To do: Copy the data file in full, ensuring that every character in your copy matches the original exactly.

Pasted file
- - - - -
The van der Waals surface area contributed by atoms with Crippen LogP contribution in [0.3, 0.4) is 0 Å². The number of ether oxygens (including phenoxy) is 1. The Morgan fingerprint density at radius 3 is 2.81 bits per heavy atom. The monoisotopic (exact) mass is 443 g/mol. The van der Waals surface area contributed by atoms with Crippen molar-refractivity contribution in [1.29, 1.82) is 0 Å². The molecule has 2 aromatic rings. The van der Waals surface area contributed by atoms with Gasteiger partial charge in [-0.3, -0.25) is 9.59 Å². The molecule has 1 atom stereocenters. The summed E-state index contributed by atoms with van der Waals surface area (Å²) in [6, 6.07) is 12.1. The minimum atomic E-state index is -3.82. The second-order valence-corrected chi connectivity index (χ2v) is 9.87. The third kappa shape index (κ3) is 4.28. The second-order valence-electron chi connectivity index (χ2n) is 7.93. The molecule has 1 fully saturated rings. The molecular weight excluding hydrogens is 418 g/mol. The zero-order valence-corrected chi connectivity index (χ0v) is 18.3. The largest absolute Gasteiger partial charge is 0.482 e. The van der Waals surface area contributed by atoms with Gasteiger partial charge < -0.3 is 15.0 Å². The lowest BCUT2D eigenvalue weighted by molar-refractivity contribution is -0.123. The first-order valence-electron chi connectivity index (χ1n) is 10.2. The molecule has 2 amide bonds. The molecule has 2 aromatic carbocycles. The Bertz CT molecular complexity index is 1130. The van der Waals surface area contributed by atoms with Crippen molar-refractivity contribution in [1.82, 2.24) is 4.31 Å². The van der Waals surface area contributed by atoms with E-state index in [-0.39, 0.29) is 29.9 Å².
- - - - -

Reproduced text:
The van der Waals surface area contributed by atoms with Crippen LogP contribution in [0.3, 0.4) is 0 Å². The number of ether oxygens (including phenoxy) is 1. The Morgan fingerprint density at radius 3 is 2.81 bits per heavy atom. The monoisotopic (exact) mass is 443 g/mol. The van der Waals surface area contributed by atoms with Crippen molar-refractivity contribution in [1.29, 1.82) is 0 Å². The molecule has 2 aromatic rings. The van der Waals surface area contributed by atoms with Gasteiger partial charge in [-0.3, -0.25) is 9.59 Å². The molecule has 1 atom stereocenters. The summed E-state index contributed by atoms with van der Waals surface area (Å²) in [6, 6.07) is 12.1. The minimum atomic E-state index is -3.82. The second-order valence-corrected chi connectivity index (χ2v) is 9.87. The third kappa shape index (κ3) is 4.28. The second-order valence-electron chi connectivity index (χ2n) is 7.93. The molecule has 1 fully saturated rings. The molecular weight excluding hydrogens is 418 g/mol. The zero-order valence-corrected chi connectivity index (χ0v) is 18.3. The largest absolute Gasteiger partial charge is 0.482 e. The van der Waals surface area contributed by atoms with Gasteiger partial charge < -0.3 is 15.0 Å². The lowest BCUT2D eigenvalue weighted by molar-refractivity contribution is -0.123. The first-order valence-electron chi connectivity index (χ1n) is 10.2. The molecule has 2 amide bonds. The molecule has 2 aromatic carbocycles. The Bertz CT molecular complexity index is 1130. The van der Waals surface area contributed by atoms with Crippen molar-refractivity contribution in [1.82, 2.24) is 4.31 Å². The van der Waals surface area contributed by atoms with E-state index in [-0.39, 0.29) is 29.9 Å².